Enforcing the law

Source: on 2013-12-09 13:43:06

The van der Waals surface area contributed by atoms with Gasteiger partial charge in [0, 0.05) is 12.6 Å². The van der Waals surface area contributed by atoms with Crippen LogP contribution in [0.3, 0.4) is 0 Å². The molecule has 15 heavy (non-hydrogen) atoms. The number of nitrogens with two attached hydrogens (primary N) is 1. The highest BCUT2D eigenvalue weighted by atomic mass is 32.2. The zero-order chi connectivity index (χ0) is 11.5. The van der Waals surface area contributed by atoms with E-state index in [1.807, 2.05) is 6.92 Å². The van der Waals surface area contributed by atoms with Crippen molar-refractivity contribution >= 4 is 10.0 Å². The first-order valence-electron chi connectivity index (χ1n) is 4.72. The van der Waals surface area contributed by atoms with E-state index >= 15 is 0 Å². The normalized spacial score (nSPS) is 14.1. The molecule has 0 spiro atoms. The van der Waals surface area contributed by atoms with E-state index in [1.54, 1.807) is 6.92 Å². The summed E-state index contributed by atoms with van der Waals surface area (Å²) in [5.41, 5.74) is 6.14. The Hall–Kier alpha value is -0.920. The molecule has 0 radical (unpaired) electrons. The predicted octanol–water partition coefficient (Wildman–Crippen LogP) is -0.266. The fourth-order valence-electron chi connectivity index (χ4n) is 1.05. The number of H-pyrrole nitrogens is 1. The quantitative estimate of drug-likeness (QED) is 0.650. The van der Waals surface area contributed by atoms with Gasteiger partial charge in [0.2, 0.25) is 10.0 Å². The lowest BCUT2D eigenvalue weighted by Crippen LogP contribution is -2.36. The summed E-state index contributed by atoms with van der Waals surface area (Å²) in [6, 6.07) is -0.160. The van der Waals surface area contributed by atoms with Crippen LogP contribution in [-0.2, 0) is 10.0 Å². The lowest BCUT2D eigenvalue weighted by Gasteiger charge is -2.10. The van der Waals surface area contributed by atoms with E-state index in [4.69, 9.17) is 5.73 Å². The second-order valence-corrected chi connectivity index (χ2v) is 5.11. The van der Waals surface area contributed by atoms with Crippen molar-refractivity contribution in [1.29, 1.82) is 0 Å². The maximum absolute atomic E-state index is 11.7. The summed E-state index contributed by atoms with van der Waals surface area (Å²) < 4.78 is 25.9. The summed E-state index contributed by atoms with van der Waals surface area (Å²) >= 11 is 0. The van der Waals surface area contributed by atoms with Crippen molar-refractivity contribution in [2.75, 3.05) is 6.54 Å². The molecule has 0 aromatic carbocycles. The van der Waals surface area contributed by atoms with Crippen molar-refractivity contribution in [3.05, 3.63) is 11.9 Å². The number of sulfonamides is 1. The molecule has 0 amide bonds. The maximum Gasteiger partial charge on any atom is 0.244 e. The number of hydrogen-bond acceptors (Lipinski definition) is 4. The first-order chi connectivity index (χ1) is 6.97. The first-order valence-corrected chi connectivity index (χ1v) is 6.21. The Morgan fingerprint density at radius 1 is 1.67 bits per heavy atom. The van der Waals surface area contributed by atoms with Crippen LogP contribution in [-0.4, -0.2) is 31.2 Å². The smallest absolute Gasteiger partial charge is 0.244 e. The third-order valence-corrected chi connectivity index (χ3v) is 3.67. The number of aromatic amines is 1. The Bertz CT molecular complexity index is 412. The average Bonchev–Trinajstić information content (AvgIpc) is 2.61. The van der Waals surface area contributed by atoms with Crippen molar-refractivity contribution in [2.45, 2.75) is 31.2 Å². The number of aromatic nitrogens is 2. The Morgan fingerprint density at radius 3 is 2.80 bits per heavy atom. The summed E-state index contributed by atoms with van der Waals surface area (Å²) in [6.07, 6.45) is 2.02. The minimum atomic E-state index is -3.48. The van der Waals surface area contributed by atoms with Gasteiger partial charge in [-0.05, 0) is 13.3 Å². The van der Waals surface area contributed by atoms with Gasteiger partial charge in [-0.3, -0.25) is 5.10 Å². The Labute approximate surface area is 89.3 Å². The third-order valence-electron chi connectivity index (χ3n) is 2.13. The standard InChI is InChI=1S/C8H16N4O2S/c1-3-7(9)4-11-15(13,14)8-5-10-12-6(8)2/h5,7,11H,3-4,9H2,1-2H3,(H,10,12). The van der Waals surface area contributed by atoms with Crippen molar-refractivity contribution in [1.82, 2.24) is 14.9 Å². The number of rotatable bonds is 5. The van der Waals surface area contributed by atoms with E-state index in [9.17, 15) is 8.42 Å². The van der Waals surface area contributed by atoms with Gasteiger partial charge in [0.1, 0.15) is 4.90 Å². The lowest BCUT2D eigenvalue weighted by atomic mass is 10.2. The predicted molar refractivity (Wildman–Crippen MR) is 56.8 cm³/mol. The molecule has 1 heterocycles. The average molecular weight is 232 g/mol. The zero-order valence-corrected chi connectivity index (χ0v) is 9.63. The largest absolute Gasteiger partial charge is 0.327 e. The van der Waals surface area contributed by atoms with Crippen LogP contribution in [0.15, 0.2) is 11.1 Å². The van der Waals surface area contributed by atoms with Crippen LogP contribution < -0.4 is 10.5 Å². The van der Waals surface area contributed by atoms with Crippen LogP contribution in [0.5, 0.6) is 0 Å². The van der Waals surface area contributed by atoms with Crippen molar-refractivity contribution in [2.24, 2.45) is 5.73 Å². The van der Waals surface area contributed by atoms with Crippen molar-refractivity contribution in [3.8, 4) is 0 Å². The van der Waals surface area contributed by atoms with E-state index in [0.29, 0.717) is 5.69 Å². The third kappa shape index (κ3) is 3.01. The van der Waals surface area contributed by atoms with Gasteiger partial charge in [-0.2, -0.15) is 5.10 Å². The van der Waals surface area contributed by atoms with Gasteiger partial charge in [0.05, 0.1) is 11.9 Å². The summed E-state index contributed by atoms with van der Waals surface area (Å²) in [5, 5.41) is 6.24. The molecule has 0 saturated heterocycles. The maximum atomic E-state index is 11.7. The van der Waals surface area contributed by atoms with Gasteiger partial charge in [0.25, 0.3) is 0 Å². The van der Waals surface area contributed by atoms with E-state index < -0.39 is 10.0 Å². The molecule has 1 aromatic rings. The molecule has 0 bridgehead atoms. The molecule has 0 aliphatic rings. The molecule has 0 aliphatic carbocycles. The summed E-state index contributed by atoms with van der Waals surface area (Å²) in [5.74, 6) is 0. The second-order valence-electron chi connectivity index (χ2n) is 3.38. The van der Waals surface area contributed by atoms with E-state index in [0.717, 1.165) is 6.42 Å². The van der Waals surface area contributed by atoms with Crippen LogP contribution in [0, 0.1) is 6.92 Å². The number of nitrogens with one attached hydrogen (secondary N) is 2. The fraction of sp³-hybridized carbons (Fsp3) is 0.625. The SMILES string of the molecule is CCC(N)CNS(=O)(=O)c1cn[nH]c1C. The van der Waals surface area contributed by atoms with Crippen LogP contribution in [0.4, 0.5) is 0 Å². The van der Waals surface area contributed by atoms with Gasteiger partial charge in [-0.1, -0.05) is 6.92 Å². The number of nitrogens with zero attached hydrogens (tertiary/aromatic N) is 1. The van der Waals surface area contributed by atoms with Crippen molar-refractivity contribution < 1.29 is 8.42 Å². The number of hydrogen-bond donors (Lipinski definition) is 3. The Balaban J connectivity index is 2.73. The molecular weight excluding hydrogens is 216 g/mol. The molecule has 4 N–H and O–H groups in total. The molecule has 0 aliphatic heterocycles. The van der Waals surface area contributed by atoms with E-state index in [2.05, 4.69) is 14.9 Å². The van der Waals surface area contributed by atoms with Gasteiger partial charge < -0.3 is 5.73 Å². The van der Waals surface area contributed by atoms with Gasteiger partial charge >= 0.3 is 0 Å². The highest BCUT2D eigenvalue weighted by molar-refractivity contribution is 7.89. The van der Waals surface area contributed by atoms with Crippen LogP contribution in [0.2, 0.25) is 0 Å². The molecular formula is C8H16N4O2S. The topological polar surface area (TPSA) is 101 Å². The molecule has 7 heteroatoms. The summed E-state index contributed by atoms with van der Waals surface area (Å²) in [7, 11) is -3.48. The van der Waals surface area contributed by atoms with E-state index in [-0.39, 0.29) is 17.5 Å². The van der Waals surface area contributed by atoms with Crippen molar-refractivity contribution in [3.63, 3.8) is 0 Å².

One result of our blitzes on site safety issues such as roof work was a flood of phone calls from reputable contractors drawing our attention to sites that they felt didn't comply. One such call flagged up work on a warehouse building in the middle of town, where the roof was fragile asbestos cement and the contractor was taking no precautions at all. It sounded pretty bad so I thought I'd take a look. I had the bright idea of parking on the top floor of a multi-storey car park next to the warehouse, as this would allow a view from above before a formal visit. The view down onto the warehouse roof revealed that the caller had been spot-on. There were no crawling ladders, harnesses or edge protection in sight, although it was clear that the workers were using the rudimentary safeguard of "walking the bolts" - the line of bolts indicates a purlin or other roof member underneath, so following it is very marginally safer than walking on the open roof. I was just about to head down and serve a Prohibition Notice when there was a loud crack from the roof and one of the workers disappeared through a jagged hole that hadn't been there five seconds before. In the HSE it was considered very bad form to actually have a fatal accident happen in front of you and, rightly or wrongly, thoughts of a blighted career immediately flashed through my mind. Setting these aside, the immediate priority was clearly to go and find out how the man was and to offer assistance. But as I walked up to the warehouse building, I was absolutely amazed to meet the "dead" man walking out of the front entrance. He could not possibly imagine how pleased I was to see him, especially as he was showing such obvious signs of rude health, with no apparent injuries and all limbs present and correct. It turned out that the building was a major bedding warehouse, and the guy had managed to fall onto a very large pile of mattresses. Interestingly, he seemed to view his fall as a minor interruption to a busy day's work and appeared quite willing to get back up and continue despite the complete lack of adequate precautions. Intervention was clearly needed and no further work was done until the company took various precautions, not least the provision and use of a large number of suitable crawl boards. With the Work at Height Regulations 2005 has rightly come much publicity about the serious consequences of "low falls" (of less than the old benchmark figure of 2m). In this case, my warehouse Lazarus had fallen about 7m and had just walked away from it. Nowadays that pile of mattresses could perhaps be classified as "collective fall arrest", but on that day, I was just glad he had a soft landing! Standfirst: In the first of a new series, former HSE inspector Paul Smith reflects on the lighter side of enforcing health and safety law.

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